The Metropolitan Museum of Art has come up with something quite novel for such a historic and internationally venerated institution, with an exhibition that focuses on the work of animator Walt Disney and French art and design. It is hoped that the show will demonstrate just how much the American film producers ideas were inspired by European art movements of an earlier era. The Met is one of New York City’s best know galleries and its move into popular culture is seen by some as a forward step, albeit through the lens of 18th-century French decorative arts and design.
According to the Met, the show will be entitled Inspiring Walt Disney: The Animation of French Decorative Arts. It will be the first exhibition at the gallery to solely focus on the legacy of one of the world’s most famous animators. Some of his hand-drawn work, as well as animations that have been selected from the historic collection of the Walt Disney Animation Studios, will feature. The show opened in mid-December 2021, stating that the exhibition would draw new parallels between some of Disney Studio’s more ‘magical creations’ and European art. In particular, the show highlight some of the personal fascination Disney had with French motifs, design features that are to be found in both the early Disney movies and the theme parks the businessman later set up.
The exhibition has 60 works of art on display that were part of the 18th-century French tradition of decorative arts and design. Among them are a number of tapestries as well as some items of furniture. Elegant Boulle chronographs and Sèvres porcelain also feature as examples of the sort of thing Disney was fascinated by. These items have been arranged in such a way that they can be viewed alongside over a hundred production artworks and sketched ideas sourced from Disney’s own archive, the Walt Disney Animation Research Library and The Walt Disney Family Museum. Given that Disney was best-known as an animator, moving images also feature in the exhibition. Videos that connect some of Disney’s animation work to the French art of the 1700s can be seen, for example.
Photo: Paul Lachenauer / Courtesy of the Metropolitan Museum of Art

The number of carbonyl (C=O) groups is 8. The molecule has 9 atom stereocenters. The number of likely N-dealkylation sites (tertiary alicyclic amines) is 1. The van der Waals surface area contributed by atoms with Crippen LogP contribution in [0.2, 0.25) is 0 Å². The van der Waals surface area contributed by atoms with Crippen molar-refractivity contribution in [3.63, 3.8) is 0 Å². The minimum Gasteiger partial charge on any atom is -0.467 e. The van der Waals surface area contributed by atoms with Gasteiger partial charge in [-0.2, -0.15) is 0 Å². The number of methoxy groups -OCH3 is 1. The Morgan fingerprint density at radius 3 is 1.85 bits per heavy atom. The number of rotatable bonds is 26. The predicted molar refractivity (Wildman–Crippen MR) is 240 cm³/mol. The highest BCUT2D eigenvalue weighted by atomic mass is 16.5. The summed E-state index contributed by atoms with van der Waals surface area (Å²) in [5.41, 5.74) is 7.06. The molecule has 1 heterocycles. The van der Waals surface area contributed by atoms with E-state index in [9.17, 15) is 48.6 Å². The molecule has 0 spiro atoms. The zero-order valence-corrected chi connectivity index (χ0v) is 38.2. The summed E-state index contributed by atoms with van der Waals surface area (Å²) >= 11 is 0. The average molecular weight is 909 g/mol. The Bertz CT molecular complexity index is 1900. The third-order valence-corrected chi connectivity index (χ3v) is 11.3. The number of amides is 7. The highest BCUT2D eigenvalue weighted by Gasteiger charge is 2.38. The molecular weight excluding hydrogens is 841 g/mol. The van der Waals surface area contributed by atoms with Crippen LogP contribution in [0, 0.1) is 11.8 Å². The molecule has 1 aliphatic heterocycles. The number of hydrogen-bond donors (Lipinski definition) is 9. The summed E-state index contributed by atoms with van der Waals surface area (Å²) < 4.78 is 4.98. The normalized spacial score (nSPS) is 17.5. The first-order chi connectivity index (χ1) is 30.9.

According to the Met, the idea behind the exhibition was to have it coincide with the 30th anniversary of Disney’s famous Beauty and the Beast animation. Although this came out a long time after the studio’s founder had passed away in 1966, it was set in 18th-century Paris and consequently had a huge number of style references that honoured Disney’s fascination with this period of history. Much of this part of the exhibition is focused on the animated sequences that feature inanimate objects, usually highly stylised ones that evoke the period, that have been magically brought to life.
The show also offers visitors the chance to explore the so-called Walt Disney Imagineering concept art. This shows how Disney effectively made something of a production line in drawings of many architectural designs that existed in real life. Illustrators at the studio, for example, used much of the style that can be seen in the castles of the Loire Valley to inspire them while the 19th-century Bavarian Neuschwanstein Castle served as an inspiration for the famous Disney logo. Another key exhibit is the initial concept drawing that was made for Disneyland. This was put together over the course of just a few days in 1953 by Herbert Ryman as Disney himself gave instructions.
Wolf Burchard, the show’s curator said that by staging the Met’s first exhibition devoted to a popular culture animator, it was important to explore as many of Disney’s sources of inspiration as possible. Burchard went on to say that the show set the context for Disney’s interpretations of European folklore and fairytales by showing how the studio had filtered them through a lens of wider Western art and culture. The exhibition will run at the Met until March 6th 2022 after which it will move to London.
About the author – Manuel Charr
Manuel Charr is a journalist working in the arts and cultural sectors. With a background in marketing, Manuel is drawn to arts organizations which are prepared to try inventive ways to reach new audiences.